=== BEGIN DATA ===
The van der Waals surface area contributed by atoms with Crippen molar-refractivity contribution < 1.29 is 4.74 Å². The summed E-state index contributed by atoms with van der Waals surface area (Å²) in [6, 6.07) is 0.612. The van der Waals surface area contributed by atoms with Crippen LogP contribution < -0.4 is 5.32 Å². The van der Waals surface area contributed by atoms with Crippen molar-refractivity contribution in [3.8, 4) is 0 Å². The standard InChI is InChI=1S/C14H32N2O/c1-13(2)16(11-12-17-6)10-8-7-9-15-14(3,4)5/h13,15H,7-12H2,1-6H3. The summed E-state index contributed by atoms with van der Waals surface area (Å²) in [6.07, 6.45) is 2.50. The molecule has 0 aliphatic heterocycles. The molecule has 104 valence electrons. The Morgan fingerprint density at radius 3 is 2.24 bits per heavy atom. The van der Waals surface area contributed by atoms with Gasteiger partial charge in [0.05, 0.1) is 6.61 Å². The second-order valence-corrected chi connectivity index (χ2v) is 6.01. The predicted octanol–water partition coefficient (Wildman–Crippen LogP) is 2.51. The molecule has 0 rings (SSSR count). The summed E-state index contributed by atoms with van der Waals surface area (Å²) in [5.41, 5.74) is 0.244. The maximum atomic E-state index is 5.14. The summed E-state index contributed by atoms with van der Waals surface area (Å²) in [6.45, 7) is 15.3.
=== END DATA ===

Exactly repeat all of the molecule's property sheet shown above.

The van der Waals surface area contributed by atoms with Crippen molar-refractivity contribution < 1.29 is 4.74 Å². The summed E-state index contributed by atoms with van der Waals surface area (Å²) in [6, 6.07) is 0.612. The van der Waals surface area contributed by atoms with Crippen LogP contribution < -0.4 is 5.32 Å². The van der Waals surface area contributed by atoms with Crippen molar-refractivity contribution in [3.8, 4) is 0 Å². The standard InChI is InChI=1S/C14H32N2O/c1-13(2)16(11-12-17-6)10-8-7-9-15-14(3,4)5/h13,15H,7-12H2,1-6H3. The summed E-state index contributed by atoms with van der Waals surface area (Å²) in [6.07, 6.45) is 2.50. The molecule has 0 aliphatic heterocycles. The molecule has 104 valence electrons. The Morgan fingerprint density at radius 3 is 2.24 bits per heavy atom. The van der Waals surface area contributed by atoms with Gasteiger partial charge in [0.05, 0.1) is 6.61 Å². The second-order valence-corrected chi connectivity index (χ2v) is 6.01. The predicted octanol–water partition coefficient (Wildman–Crippen LogP) is 2.51. The molecule has 0 rings (SSSR count). The summed E-state index contributed by atoms with van der Waals surface area (Å²) in [5.41, 5.74) is 0.244. The maximum atomic E-state index is 5.14. The summed E-state index contributed by atoms with van der Waals surface area (Å²) in [6.45, 7) is 15.3.